[BLOG] Reverse labour migration to Angola, a solution or a curse ?
05-01-2012 09:02:00 | by: Administrator | hits: 4771 | Tags:

The last two years we can see a remarkable phenomenon that occurs in the labor market of Angola. Increasingly we see young Portuguese emigrating from their country, the former colonizer of Angola, in order to build a new future in the african country

In the Netherlands,  around the same time the political discourse was dominated by a young  illegal Angolan who had to  return after a failed asylumrequest, but refused to go back by the lack of a perspective in his homecountry.

Since the nineteenth century Angola was formally a Portuguese colony and was known as Portuguese West Africa. Of dissatisfaction with the situation in 1956 the MPLA, Popular Movement for the Liberation of Angola, was established. Besides the MPLA, the FNLA and UNITA fought for Angola's independence. After the Carnation Revolution in Portugal in 1974, Angola gained its independence in 1975, which ushered in a new conflict. The  resistance movements of the MPLA and UNITA were the principal groups, wanting to to take power and fought against each other to be the first  to reach the Angolan capital Luanda .  During almost 40 years years of civil war that followed the Cold War was fought out in the interiors of Angola.  America and the former Soviet Union armed respectively the MPLA and Unita. Even an army of Cuban troops led by Che Guevara  himself fought a number of years along Unita in the the Angolan civil war.?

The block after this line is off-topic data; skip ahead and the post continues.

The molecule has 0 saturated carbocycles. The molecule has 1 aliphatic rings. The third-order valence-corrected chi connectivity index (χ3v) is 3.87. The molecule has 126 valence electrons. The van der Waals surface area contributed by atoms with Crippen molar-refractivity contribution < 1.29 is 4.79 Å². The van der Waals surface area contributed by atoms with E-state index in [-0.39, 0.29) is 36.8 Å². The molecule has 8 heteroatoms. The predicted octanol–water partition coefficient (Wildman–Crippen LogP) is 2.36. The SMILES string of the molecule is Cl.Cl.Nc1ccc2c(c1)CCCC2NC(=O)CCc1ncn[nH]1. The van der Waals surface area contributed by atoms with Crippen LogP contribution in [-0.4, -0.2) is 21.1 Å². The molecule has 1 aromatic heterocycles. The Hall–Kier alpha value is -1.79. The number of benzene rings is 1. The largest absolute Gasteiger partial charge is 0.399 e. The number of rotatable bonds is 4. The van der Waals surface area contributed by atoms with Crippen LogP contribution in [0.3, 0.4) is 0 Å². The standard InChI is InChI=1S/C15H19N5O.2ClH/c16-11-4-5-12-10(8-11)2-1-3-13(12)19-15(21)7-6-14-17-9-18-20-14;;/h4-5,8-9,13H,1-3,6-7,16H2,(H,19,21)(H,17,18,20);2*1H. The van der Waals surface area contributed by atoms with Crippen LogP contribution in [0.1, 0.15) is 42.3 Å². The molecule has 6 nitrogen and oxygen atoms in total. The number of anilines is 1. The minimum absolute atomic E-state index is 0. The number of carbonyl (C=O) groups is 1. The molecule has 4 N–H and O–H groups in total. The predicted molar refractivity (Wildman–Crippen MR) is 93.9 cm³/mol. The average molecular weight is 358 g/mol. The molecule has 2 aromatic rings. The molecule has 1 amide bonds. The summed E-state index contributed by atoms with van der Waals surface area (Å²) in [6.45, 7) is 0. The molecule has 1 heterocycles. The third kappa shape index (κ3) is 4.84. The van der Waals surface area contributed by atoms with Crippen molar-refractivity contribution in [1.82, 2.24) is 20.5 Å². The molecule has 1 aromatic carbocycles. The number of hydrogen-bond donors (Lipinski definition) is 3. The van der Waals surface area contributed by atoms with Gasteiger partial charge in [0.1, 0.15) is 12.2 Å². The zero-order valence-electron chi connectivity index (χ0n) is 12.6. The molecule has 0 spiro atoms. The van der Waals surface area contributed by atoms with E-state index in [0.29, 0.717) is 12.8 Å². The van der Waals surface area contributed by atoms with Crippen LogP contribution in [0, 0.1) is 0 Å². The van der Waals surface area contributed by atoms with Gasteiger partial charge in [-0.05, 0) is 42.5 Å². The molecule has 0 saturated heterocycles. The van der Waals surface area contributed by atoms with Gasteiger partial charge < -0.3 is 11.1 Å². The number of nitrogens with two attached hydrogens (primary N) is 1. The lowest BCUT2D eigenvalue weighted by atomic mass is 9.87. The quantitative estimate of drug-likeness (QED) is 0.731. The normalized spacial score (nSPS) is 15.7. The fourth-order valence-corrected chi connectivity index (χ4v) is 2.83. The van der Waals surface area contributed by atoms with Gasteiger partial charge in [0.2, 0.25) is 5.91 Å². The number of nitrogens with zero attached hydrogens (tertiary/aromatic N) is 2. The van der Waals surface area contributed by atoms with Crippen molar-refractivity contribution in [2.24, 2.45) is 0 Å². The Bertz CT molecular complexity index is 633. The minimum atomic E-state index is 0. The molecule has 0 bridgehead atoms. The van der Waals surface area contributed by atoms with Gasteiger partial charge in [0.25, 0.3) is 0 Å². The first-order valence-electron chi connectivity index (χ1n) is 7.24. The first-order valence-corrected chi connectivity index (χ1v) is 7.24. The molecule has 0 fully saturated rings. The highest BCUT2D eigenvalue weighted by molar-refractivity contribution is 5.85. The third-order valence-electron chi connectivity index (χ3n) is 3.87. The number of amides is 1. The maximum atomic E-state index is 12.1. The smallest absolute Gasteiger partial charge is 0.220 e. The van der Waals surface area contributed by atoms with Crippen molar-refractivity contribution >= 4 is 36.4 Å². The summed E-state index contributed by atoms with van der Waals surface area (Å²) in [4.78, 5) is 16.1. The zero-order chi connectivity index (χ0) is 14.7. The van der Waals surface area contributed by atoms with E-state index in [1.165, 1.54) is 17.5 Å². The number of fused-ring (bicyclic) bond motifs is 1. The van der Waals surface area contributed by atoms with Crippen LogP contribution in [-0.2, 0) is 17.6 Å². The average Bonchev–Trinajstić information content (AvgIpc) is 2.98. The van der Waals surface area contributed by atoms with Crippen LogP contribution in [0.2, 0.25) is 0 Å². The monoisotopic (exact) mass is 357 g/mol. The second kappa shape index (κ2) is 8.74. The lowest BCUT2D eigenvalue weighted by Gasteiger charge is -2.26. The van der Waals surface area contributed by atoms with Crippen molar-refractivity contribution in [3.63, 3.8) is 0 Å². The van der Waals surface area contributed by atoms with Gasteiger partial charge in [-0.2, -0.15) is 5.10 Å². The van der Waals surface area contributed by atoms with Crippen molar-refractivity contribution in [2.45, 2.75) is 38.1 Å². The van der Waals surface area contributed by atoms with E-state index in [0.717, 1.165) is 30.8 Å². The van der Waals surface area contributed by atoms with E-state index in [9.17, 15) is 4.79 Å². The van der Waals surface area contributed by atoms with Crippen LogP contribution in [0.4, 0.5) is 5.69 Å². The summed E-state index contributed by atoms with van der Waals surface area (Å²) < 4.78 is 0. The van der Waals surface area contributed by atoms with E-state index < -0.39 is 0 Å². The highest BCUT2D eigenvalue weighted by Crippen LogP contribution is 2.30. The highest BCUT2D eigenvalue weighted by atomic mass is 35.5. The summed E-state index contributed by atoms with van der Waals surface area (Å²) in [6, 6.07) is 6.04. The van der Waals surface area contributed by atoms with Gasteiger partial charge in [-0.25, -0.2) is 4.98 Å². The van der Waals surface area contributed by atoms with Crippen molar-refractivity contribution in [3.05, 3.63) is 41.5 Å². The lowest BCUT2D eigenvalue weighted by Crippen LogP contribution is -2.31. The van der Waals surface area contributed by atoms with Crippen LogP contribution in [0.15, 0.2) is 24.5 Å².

After the war, which lasted until 2001, Angola began a slow and long reconstructing process. Not everyone benefited from this . If you are in the interior of Angola driving around you can clearly see that former UNITA villages still bear the scars of war, while the traditional villages in the MPLA region  are already  entirely reconstructed.
The population that drifted apart and fled during the war comes back slowly, but thereis no more social cohesion. People have no education and no work experience. Many have moved away to Europe, a classic case of what migration philosophers calle ‘ Brain Drain’ . The best people, the highly educated are leaving the country, and seek their opportunities elsewhere in the world.

Now, the Angolan economie is on an oil-driven economig boom, while the rest of the world is diving into recession . Driven by the oil discoveries off the coast of Angola the dollars come in abundantly .  The country must be rebuilt after the war, so there is a lot of work in infrastructure projects, building houses, repairing bridges, roads, airports, ports etc.

This economic boom is making a  small part of the Angolan population is filthy rich. We also see that the ordinary Angolans  take no  benefits  from this oil wealth. Since there is no potential within the  Angolan population, the economy is forcedto  attract highly qualified professionals from other countries like South Africa, Brazil and increasingly from the former colonial power Portugal to meet the needs of an ever faster growing economy .

The phenomenon will become more intense. In 2006, only 156 visas issued to Portuguese who left for the former colony. Last year there were 23,787.